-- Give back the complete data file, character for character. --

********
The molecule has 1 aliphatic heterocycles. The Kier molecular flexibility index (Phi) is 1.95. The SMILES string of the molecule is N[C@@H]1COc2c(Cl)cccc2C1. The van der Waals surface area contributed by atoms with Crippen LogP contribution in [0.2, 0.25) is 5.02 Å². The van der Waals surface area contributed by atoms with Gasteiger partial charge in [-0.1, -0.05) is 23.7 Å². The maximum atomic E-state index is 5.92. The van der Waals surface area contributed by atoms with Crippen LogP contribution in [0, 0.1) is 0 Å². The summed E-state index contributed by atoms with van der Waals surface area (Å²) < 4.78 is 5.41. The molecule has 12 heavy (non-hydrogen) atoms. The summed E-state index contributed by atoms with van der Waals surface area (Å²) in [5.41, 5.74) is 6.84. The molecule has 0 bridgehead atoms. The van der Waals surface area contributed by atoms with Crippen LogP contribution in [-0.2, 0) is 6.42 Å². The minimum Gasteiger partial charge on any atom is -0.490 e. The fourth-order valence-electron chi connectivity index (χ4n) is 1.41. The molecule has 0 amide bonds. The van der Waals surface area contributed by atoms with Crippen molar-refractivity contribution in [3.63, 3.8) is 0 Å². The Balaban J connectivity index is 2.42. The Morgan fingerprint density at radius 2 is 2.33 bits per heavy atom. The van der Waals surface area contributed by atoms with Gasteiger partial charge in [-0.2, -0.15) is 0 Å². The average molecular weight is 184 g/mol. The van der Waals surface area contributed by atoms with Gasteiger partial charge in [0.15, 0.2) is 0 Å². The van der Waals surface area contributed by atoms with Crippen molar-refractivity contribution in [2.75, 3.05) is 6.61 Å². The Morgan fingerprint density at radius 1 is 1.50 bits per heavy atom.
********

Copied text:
The molecule has 1 aliphatic heterocycles. The Kier molecular flexibility index (Phi) is 1.95. The SMILES string of the molecule is N[C@@H]1COc2c(Cl)cccc2C1. The van der Waals surface area contributed by atoms with Crippen LogP contribution in [0.2, 0.25) is 5.02 Å². The van der Waals surface area contributed by atoms with Gasteiger partial charge in [-0.1, -0.05) is 23.7 Å². The maximum atomic E-state index is 5.92. The van der Waals surface area contributed by atoms with Crippen LogP contribution in [0, 0.1) is 0 Å². The summed E-state index contributed by atoms with van der Waals surface area (Å²) < 4.78 is 5.41. The molecule has 12 heavy (non-hydrogen) atoms. The summed E-state index contributed by atoms with van der Waals surface area (Å²) in [5.41, 5.74) is 6.84. The molecule has 0 bridgehead atoms. The van der Waals surface area contributed by atoms with Crippen LogP contribution in [-0.2, 0) is 6.42 Å². The minimum Gasteiger partial charge on any atom is -0.490 e. The fourth-order valence-electron chi connectivity index (χ4n) is 1.41. The molecule has 0 amide bonds. The van der Waals surface area contributed by atoms with Crippen molar-refractivity contribution in [3.63, 3.8) is 0 Å². The Balaban J connectivity index is 2.42. The Morgan fingerprint density at radius 2 is 2.33 bits per heavy atom. The van der Waals surface area contributed by atoms with Gasteiger partial charge in [-0.2, -0.15) is 0 Å². The average molecular weight is 184 g/mol. The van der Waals surface area contributed by atoms with Gasteiger partial charge in [0.15, 0.2) is 0 Å². The van der Waals surface area contributed by atoms with Crippen molar-refractivity contribution in [2.75, 3.05) is 6.61 Å². The Morgan fingerprint density at radius 1 is 1.50 bits per heavy atom.